Tuesday, June 02, 2009

Where the sun rarely shines

The weather kept me away from venturing very far into the woods for longer than I like. Actually, any time the weather keeps me from venturing into the woods is longer than I like, but even I have come to understand that heavy downpours don’t make for good hiking. That’s been a hard lesson for me to learn, and I have many pairs of ruined shoes to attest to it.

So it had been a while since I’d been down in the valley between Nell’s Hill and Roundtop. The last time I was down before this past Sunday, spring was springing but not yet in full regalia. This long introduction is just my way of warning you to expect another day with a photo and a story about my walk.

The valley between these hills is narrow, and sun only fully penetrates for a brief spell in the afternoon, especially at the upper end of the valley, where I took this photo. A bit further to the west the valley opens up a bit where Nell’s Hill ends. There, the forest is sunnier throughout much of the afternoon. Mostly, though I only come down here in the afternoons simply because mornings and the dense forest don’t offer enough light for good photos. Even in this photo, taken nearly in mid-afternoon on a bright and sunny day, you can see that deep forest darkness.

No shadows dapple the woods down here, even when the sun is but a few weeks from reaching its highest point in the sky. The forest canopy is too thick and the valley too narrow for sunshine during most of the year. Some time, I’d like to keep track of just how few days of actual sunlight do penetrate into this upper valley. I’ve seen sun down here in March before the leaves come out, and I also think I’ve seen it briefly in late afternoon just after all the leaves have fallen. But I also know I’ve been down here in early winter, near the winter solstice on a sunny day, only to find this end of the woods as shadowless as a gray day.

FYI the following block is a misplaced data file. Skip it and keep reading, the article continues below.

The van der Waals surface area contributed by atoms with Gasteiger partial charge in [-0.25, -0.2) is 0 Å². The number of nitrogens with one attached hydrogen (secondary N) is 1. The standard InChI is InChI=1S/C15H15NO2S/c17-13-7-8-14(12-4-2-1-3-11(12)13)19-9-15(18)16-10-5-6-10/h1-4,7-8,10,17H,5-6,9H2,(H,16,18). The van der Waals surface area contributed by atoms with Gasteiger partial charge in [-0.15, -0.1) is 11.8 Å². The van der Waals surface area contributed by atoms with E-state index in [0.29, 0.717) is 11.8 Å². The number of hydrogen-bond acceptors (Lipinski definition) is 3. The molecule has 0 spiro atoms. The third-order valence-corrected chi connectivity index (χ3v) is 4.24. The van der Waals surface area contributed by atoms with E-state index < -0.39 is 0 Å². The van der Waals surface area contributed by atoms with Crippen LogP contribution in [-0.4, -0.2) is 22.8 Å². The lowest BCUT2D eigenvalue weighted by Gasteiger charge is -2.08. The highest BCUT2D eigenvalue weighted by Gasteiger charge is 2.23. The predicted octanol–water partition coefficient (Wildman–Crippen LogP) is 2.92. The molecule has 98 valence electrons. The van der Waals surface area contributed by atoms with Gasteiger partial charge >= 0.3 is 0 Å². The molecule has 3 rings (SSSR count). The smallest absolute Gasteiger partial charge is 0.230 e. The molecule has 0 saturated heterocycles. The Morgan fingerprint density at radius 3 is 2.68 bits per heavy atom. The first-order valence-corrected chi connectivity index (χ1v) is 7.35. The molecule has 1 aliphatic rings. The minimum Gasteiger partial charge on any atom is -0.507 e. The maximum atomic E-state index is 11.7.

2 comments:

The-Grizzled-But-Still-Incorrigible-Scribe-Himself! said...

Write about your walks to your heart's content, so far as I'm concerned. I love going along.

It would be interesting to correlate the vegetation in this valley against that in a another valley nearby—one still running on the same axis—but wider and thus receiving more sun, and see what difference less sunlight makes in the makeup of plants, particularly trees, wildflowers, ferns. If any. (I'm betting it does.)

Carolyn H said...

Griz: I have often thought the same thing myself--that the lack of sunlight in the narrow valley must change the forest vegetation in some subtle way. My own skill at botany survey is not good enough to quantify that, I'm afraid.

Carolyn H.